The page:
Homepage_Featured-Post_Laurie-Connors-ColorMy name is Laurie and I am a breast cancer survivor. This is my “story” but I never considered it “my” cancer. It invaded me for a time, but there was only one option – get rid of it and ensure that it never had a chance to return.

I found a lump in my breast in February 2006. I thought it couldn’t be anything serious…40 was too young…I didn’t have a family history of breast cancer…I didn’t have any risk factors. I had my first mammogram seven months earlier and everything had been fine. I went in for my first biopsy to rule breast cancer out. It was inconclusive. I had another sonogram followed by another biopsy. Then I was asked to see a surgical oncologist, who based on my test results did not think it was cancer. She did, however, recommend removing the lump just to be safe. At this point, I was a little scared, but it was mostly a nuisance. Because, of course, it couldn’t be anything serious. In October of that year, eight months after I discovered the lump, I had it removed. A few days later I received the call that would change everything.

Even though my doctor assured me that we would beat it, I didn’t make it to work that day. I drove on auto-pilot to my brother’s house. Before I knew it word had spread and I was surrounded by my family. They were by my side, showing me that I wouldn’t be fighting this on my own. I was overcome with a strength I didn’t know I had. Even then, I didn’t want to be a part of “that group” of women who endured this journey, who lost a breast, went through chemo, lost their hair. I was not one of “them.”

When I found out that chemotherapy was my recommended course of treatment, I tried to stay strong, but as I left the doctor I was reduced to fears and tears. Just then one of “those women” saw my fear through the glass windows of the waiting room, and this stranger who was waiting for her treatment, wearing her scarf, came through that door and just hugged me. She was young and beautiful and strong, and told me that I could do it. I still didn’t want to do it, but then and there I believed her. I knew that I could. I never got that stranger’s name. I never saw her again. But I will never forget her and that one moment with her that filled me with the strength I needed to get through this journey. Since then, I have learned that those acts, those moments, are what breast cancer survivors do for each other that no one else can. They pass along their strength, realizing that helping to hold someone else up also strengthens you.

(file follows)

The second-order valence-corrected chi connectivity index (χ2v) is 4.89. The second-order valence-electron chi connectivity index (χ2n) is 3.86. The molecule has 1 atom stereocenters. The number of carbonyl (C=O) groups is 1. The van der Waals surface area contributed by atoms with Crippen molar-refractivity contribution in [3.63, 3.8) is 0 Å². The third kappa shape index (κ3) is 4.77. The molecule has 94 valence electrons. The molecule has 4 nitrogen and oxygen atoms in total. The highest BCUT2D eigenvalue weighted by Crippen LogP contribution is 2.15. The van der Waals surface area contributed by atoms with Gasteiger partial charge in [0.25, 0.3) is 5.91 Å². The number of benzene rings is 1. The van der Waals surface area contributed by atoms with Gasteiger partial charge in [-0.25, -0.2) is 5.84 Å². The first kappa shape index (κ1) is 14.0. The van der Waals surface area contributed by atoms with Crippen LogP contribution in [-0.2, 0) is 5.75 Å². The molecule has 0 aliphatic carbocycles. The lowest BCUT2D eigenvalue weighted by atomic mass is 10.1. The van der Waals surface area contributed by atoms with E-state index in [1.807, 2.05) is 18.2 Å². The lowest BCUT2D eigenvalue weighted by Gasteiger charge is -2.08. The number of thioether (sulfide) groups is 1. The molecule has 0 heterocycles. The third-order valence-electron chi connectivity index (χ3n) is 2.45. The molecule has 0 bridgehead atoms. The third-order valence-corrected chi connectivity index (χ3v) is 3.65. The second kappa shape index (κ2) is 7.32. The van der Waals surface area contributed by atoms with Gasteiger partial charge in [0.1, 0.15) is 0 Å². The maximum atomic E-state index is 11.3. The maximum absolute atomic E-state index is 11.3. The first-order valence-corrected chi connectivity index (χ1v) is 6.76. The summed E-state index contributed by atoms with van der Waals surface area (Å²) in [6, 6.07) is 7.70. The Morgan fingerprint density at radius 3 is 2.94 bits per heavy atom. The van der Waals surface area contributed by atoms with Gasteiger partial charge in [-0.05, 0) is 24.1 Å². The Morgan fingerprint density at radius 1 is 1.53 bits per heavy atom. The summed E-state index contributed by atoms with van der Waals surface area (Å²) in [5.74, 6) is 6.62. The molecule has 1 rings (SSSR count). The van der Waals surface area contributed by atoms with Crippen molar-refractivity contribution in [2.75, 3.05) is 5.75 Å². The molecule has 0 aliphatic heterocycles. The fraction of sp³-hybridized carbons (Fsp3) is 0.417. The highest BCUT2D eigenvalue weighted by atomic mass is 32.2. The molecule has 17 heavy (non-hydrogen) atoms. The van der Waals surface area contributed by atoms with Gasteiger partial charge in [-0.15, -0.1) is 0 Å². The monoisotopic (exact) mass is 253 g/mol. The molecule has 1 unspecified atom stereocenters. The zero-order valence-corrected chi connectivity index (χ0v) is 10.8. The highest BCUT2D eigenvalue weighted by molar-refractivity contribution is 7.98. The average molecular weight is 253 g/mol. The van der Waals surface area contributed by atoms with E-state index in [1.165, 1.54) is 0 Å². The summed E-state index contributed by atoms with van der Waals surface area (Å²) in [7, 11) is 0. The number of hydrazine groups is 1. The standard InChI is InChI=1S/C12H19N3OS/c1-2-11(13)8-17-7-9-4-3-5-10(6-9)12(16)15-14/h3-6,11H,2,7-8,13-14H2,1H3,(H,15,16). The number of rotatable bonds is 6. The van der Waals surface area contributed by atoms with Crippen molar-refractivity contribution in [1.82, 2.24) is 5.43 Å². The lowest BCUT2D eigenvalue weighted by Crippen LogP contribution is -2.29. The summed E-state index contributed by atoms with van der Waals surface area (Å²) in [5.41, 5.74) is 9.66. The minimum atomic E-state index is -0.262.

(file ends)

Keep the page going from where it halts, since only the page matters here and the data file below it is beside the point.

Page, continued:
In the months that followed, I gave up the breast that threatened my life, got a replacement, let the chemo do its job and take my hair with it. Through it all, the word that defined my experience was faith. It’s why I had the determination to keep pursuing the medical tests when they weren’t quite sure what was wrong. It gave me the unconditional love from my family who surrounded me and took care of me and never for a moment let me feel alone.   It’s how I gained strength from the women who experienced the journey alongside me.  It brought reconnections of friendships that may not have ever been, but are now a cherished part of my life.  Nine years later, I’m often tempted to put this whole experience behind me and wear my scars in secret.  But I did become one of “those women” – women of strength and courage, compassion and a determination to do our own part in helping to get to the day where no more women will ever get that phone call.